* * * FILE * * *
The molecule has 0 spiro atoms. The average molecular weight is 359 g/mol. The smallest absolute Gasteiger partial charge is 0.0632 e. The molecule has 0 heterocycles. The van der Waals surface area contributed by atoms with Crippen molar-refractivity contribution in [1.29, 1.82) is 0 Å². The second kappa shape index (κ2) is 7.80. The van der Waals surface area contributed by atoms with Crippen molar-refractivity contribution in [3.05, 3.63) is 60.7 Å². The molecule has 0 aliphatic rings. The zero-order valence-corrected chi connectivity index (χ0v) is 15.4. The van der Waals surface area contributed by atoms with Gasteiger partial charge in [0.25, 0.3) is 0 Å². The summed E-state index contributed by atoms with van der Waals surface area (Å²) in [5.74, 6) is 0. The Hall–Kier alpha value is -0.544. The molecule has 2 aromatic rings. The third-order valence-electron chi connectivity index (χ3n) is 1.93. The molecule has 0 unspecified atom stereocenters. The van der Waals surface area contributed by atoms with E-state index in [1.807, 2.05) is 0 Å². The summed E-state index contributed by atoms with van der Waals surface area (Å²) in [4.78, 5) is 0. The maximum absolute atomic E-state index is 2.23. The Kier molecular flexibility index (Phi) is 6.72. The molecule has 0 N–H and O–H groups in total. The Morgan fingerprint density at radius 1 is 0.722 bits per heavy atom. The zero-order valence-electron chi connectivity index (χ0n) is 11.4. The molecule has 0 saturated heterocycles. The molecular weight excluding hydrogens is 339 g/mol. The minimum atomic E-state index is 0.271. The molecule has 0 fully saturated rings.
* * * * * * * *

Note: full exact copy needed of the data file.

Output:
The molecule has 0 spiro atoms. The average molecular weight is 359 g/mol. The smallest absolute Gasteiger partial charge is 0.0632 e. The molecule has 0 heterocycles. The van der Waals surface area contributed by atoms with Crippen molar-refractivity contribution in [1.29, 1.82) is 0 Å². The second kappa shape index (κ2) is 7.80. The van der Waals surface area contributed by atoms with Crippen molar-refractivity contribution in [3.05, 3.63) is 60.7 Å². The molecule has 0 aliphatic rings. The zero-order valence-corrected chi connectivity index (χ0v) is 15.4. The van der Waals surface area contributed by atoms with Gasteiger partial charge in [0.25, 0.3) is 0 Å². The summed E-state index contributed by atoms with van der Waals surface area (Å²) in [5.74, 6) is 0. The Hall–Kier alpha value is -0.544. The molecule has 2 aromatic rings. The third-order valence-electron chi connectivity index (χ3n) is 1.93. The molecule has 0 unspecified atom stereocenters. The van der Waals surface area contributed by atoms with E-state index in [1.807, 2.05) is 0 Å². The summed E-state index contributed by atoms with van der Waals surface area (Å²) in [4.78, 5) is 0. The maximum absolute atomic E-state index is 2.23. The Kier molecular flexibility index (Phi) is 6.72. The molecule has 0 N–H and O–H groups in total. The Morgan fingerprint density at radius 1 is 0.722 bits per heavy atom. The zero-order valence-electron chi connectivity index (χ0n) is 11.4. The molecule has 0 saturated heterocycles. The molecular weight excluding hydrogens is 339 g/mol. The minimum atomic E-state index is 0.271. The molecule has 0 fully saturated rings.